File preview was equally spotty, and actually couldn’t seem to reconstruct any of the files we had originally deleted. Given that so many other programs have excelled in the preview department, it was disappointing to see so many misses on this side of things with Disk Drill.
That said, for both the HDD and the SSD tests the full scan process was suspiciously fast, taking a total of only 36 minutes to complete on the HDD and 13 minutes on the SSD. These results blow the rest of the competition clean out of the water, however we suspect it may be these crazy quick scan times that might the culprit as to why we had difficulty recovering some files in the first place.
Of all the data recovery software options we’ve reviewed for this roundup, CleverFiles offers far and away the most options on the free variant of their Disk Drill program. Free users get access to the full range of Disk Drill’s features including the Guaranteed Recovery data protection service, unlimited data backup, and unlimited scans/file previews.
The only limitation is the 500MB cap of recovered data, which you’ll have to pay $89.00 at minimum to lift. The Pro license will get you access to all the same features of the Free version without any limit on the amount of data you can recover from any drive.
The sticking point here is the three-computer max per user, which is lifted by purchasing a Commercial license for $399. Commercial users don’t have access to any extra features, however they are cleared to install and use the software on an unlimited number of machines while also gaining access to “Priority Support”, though there was no indication on the company’s site or in their TOS of what exactly that means.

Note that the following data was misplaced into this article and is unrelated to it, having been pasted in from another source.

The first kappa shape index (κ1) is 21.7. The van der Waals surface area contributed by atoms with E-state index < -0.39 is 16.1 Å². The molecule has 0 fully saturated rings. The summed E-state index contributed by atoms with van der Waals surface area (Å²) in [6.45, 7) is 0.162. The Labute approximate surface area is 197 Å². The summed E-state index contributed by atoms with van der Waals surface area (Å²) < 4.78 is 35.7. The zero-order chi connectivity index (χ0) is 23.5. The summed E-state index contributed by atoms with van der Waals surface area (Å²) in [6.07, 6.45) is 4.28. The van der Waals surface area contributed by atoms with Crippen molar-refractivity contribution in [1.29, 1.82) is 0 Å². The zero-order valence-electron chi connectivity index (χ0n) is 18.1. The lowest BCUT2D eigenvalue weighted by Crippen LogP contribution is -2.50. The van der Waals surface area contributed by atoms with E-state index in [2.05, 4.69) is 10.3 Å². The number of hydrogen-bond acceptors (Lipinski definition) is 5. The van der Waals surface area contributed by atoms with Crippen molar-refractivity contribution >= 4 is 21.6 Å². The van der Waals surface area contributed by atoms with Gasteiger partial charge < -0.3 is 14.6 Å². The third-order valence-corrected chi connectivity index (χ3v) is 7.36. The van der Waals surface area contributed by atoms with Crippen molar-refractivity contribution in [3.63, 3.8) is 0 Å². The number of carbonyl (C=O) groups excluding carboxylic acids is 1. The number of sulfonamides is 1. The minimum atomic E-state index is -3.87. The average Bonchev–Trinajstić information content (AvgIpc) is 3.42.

The creators of Disk Drill, CleverFiles, only has one contact option for help and that was through submitting a ticket on the company’s support page.
Oddly however the FAQ also contained a whole list of seemingly unrelated topics like “How to Download Netflix on a Mac” where several external programs having nothing to do with DiskDrill are recommended. My only assumption here is the company was trying to grab particular search terms on Google to up their sales, because none of the extraneous articles I’ve seen on the company’s site seem to relate to data recovery in the slightest.
Disk Drill Pro Data Recovery for Windows offers up a friendly user interface and a decent pricing structure, but its mixed recovery results left us with a slightly underwhelming taste in our mouths. Even though this is one of the oldest software solutions in the game, the app itself struggled with simple file previews that other lower-cost data recovery suites nailed, and it straight up missed many filetypes that either couldn’t be found or couldn’t be reconstructed after the first search had finished.
That said, the speed and simplicity that Disk Drill offers over its competitors can’t be matched, so if you’re looking for a recovery program that even your grandparents would be able to figure out, then this might be the option for you!